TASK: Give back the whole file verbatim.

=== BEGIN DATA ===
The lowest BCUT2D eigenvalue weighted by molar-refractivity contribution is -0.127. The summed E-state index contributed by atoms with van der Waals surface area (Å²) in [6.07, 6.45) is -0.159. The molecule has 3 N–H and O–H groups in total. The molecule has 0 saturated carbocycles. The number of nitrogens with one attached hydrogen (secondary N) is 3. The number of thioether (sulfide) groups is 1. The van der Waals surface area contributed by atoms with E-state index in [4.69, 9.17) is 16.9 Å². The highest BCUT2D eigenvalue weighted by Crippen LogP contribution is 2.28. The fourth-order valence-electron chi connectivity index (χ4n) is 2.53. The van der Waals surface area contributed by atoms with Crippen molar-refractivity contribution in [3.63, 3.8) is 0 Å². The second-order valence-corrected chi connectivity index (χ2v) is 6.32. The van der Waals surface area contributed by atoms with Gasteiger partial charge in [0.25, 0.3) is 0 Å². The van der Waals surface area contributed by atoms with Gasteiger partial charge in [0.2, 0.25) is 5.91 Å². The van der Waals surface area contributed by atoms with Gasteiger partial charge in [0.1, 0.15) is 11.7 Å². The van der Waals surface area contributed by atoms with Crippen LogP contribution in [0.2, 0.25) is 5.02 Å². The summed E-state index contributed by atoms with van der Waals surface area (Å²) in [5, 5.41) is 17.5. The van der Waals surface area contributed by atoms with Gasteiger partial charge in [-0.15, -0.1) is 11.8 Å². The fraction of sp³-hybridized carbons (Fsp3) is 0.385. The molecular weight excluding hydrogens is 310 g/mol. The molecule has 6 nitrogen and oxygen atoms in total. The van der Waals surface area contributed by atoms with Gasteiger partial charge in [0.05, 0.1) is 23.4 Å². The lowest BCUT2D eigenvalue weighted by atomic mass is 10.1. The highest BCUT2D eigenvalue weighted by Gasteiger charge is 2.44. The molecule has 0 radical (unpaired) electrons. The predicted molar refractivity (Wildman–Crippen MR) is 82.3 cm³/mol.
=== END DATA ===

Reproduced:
The lowest BCUT2D eigenvalue weighted by molar-refractivity contribution is -0.127. The summed E-state index contributed by atoms with van der Waals surface area (Å²) in [6.07, 6.45) is -0.159. The molecule has 3 N–H and O–H groups in total. The molecule has 0 saturated carbocycles. The number of nitrogens with one attached hydrogen (secondary N) is 3. The number of thioether (sulfide) groups is 1. The van der Waals surface area contributed by atoms with E-state index in [4.69, 9.17) is 16.9 Å². The highest BCUT2D eigenvalue weighted by Crippen LogP contribution is 2.28. The fourth-order valence-electron chi connectivity index (χ4n) is 2.53. The van der Waals surface area contributed by atoms with Crippen molar-refractivity contribution in [3.63, 3.8) is 0 Å². The second-order valence-corrected chi connectivity index (χ2v) is 6.32. The van der Waals surface area contributed by atoms with Gasteiger partial charge in [0.25, 0.3) is 0 Å². The van der Waals surface area contributed by atoms with Gasteiger partial charge in [0.2, 0.25) is 5.91 Å². The van der Waals surface area contributed by atoms with Gasteiger partial charge in [0.1, 0.15) is 11.7 Å². The van der Waals surface area contributed by atoms with Crippen LogP contribution in [0.2, 0.25) is 5.02 Å². The summed E-state index contributed by atoms with van der Waals surface area (Å²) in [5, 5.41) is 17.5. The van der Waals surface area contributed by atoms with Gasteiger partial charge in [-0.15, -0.1) is 11.8 Å². The fraction of sp³-hybridized carbons (Fsp3) is 0.385. The molecular weight excluding hydrogens is 310 g/mol. The molecule has 6 nitrogen and oxygen atoms in total. The van der Waals surface area contributed by atoms with Gasteiger partial charge in [0.05, 0.1) is 23.4 Å². The lowest BCUT2D eigenvalue weighted by atomic mass is 10.1. The highest BCUT2D eigenvalue weighted by Gasteiger charge is 2.44. The molecule has 0 radical (unpaired) electrons. The predicted molar refractivity (Wildman–Crippen MR) is 82.3 cm³/mol.